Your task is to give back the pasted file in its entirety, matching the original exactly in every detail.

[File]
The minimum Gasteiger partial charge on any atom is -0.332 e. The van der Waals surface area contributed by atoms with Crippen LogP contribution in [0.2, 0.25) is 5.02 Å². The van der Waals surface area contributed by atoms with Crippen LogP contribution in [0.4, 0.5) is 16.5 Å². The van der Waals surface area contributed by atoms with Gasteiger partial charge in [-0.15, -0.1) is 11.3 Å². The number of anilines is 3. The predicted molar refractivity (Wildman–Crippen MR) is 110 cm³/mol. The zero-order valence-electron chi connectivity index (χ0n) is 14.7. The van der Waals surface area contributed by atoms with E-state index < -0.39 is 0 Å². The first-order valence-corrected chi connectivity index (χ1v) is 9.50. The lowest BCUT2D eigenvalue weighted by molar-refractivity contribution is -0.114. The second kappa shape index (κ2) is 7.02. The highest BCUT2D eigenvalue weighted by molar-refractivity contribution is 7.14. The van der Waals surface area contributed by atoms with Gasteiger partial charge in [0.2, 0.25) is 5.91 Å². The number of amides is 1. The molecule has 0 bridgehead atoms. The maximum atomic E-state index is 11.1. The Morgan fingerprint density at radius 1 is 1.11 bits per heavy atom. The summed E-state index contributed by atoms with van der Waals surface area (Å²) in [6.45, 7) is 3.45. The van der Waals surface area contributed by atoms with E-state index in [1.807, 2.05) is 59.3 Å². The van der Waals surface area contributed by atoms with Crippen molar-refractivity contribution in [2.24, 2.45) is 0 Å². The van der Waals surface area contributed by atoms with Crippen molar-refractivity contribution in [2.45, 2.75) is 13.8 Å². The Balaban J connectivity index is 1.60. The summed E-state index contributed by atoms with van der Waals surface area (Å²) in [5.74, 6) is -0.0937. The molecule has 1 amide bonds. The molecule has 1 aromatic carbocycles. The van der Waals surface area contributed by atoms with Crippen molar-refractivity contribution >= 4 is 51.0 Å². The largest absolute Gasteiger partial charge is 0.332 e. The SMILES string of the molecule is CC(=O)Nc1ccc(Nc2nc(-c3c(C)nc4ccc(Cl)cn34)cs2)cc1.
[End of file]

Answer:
The minimum Gasteiger partial charge on any atom is -0.332 e. The van der Waals surface area contributed by atoms with Crippen LogP contribution in [0.2, 0.25) is 5.02 Å². The van der Waals surface area contributed by atoms with Crippen LogP contribution in [0.4, 0.5) is 16.5 Å². The van der Waals surface area contributed by atoms with Gasteiger partial charge in [-0.15, -0.1) is 11.3 Å². The number of anilines is 3. The predicted molar refractivity (Wildman–Crippen MR) is 110 cm³/mol. The zero-order valence-electron chi connectivity index (χ0n) is 14.7. The van der Waals surface area contributed by atoms with E-state index < -0.39 is 0 Å². The first-order valence-corrected chi connectivity index (χ1v) is 9.50. The lowest BCUT2D eigenvalue weighted by molar-refractivity contribution is -0.114. The second kappa shape index (κ2) is 7.02. The highest BCUT2D eigenvalue weighted by molar-refractivity contribution is 7.14. The van der Waals surface area contributed by atoms with Gasteiger partial charge in [0.2, 0.25) is 5.91 Å². The number of amides is 1. The molecule has 0 bridgehead atoms. The maximum atomic E-state index is 11.1. The Morgan fingerprint density at radius 1 is 1.11 bits per heavy atom. The summed E-state index contributed by atoms with van der Waals surface area (Å²) in [6.45, 7) is 3.45. The van der Waals surface area contributed by atoms with E-state index in [1.807, 2.05) is 59.3 Å². The van der Waals surface area contributed by atoms with Crippen molar-refractivity contribution in [2.24, 2.45) is 0 Å². The van der Waals surface area contributed by atoms with Crippen molar-refractivity contribution in [2.45, 2.75) is 13.8 Å². The Balaban J connectivity index is 1.60. The summed E-state index contributed by atoms with van der Waals surface area (Å²) in [5.74, 6) is -0.0937. The molecule has 1 amide bonds. The molecule has 1 aromatic carbocycles. The van der Waals surface area contributed by atoms with Crippen molar-refractivity contribution >= 4 is 51.0 Å². The largest absolute Gasteiger partial charge is 0.332 e. The SMILES string of the molecule is CC(=O)Nc1ccc(Nc2nc(-c3c(C)nc4ccc(Cl)cn34)cs2)cc1.